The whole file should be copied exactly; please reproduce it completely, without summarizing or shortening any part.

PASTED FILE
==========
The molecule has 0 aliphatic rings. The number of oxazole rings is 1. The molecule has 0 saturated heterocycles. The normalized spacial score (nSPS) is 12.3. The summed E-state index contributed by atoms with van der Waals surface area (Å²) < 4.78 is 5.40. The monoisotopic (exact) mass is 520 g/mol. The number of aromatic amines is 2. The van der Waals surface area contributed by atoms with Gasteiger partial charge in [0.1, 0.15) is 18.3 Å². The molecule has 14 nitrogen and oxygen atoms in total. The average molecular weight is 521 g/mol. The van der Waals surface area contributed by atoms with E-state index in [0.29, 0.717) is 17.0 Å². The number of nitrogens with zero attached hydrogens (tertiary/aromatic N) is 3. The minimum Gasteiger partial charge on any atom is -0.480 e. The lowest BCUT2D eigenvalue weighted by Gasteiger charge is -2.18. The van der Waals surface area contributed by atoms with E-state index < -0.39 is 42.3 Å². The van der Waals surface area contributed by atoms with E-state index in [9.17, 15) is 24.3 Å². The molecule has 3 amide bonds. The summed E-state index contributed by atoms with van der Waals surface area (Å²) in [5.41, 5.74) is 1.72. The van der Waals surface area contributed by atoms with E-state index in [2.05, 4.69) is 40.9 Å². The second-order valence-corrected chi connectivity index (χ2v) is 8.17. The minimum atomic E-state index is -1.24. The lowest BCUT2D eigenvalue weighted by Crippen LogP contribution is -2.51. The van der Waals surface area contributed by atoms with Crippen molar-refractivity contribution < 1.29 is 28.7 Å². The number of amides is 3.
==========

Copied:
The molecule has 0 aliphatic rings. The number of oxazole rings is 1. The molecule has 0 saturated heterocycles. The normalized spacial score (nSPS) is 12.3. The summed E-state index contributed by atoms with van der Waals surface area (Å²) < 4.78 is 5.40. The monoisotopic (exact) mass is 520 g/mol. The number of aromatic amines is 2. The van der Waals surface area contributed by atoms with Gasteiger partial charge in [0.1, 0.15) is 18.3 Å². The molecule has 14 nitrogen and oxygen atoms in total. The average molecular weight is 521 g/mol. The van der Waals surface area contributed by atoms with E-state index in [0.29, 0.717) is 17.0 Å². The number of nitrogens with zero attached hydrogens (tertiary/aromatic N) is 3. The minimum Gasteiger partial charge on any atom is -0.480 e. The lowest BCUT2D eigenvalue weighted by Gasteiger charge is -2.18. The van der Waals surface area contributed by atoms with E-state index < -0.39 is 42.3 Å². The van der Waals surface area contributed by atoms with E-state index in [9.17, 15) is 24.3 Å². The molecule has 3 amide bonds. The summed E-state index contributed by atoms with van der Waals surface area (Å²) in [5.41, 5.74) is 1.72. The van der Waals surface area contributed by atoms with E-state index in [2.05, 4.69) is 40.9 Å². The second-order valence-corrected chi connectivity index (χ2v) is 8.17. The minimum atomic E-state index is -1.24. The lowest BCUT2D eigenvalue weighted by Crippen LogP contribution is -2.51. The van der Waals surface area contributed by atoms with Crippen molar-refractivity contribution < 1.29 is 28.7 Å². The number of amides is 3.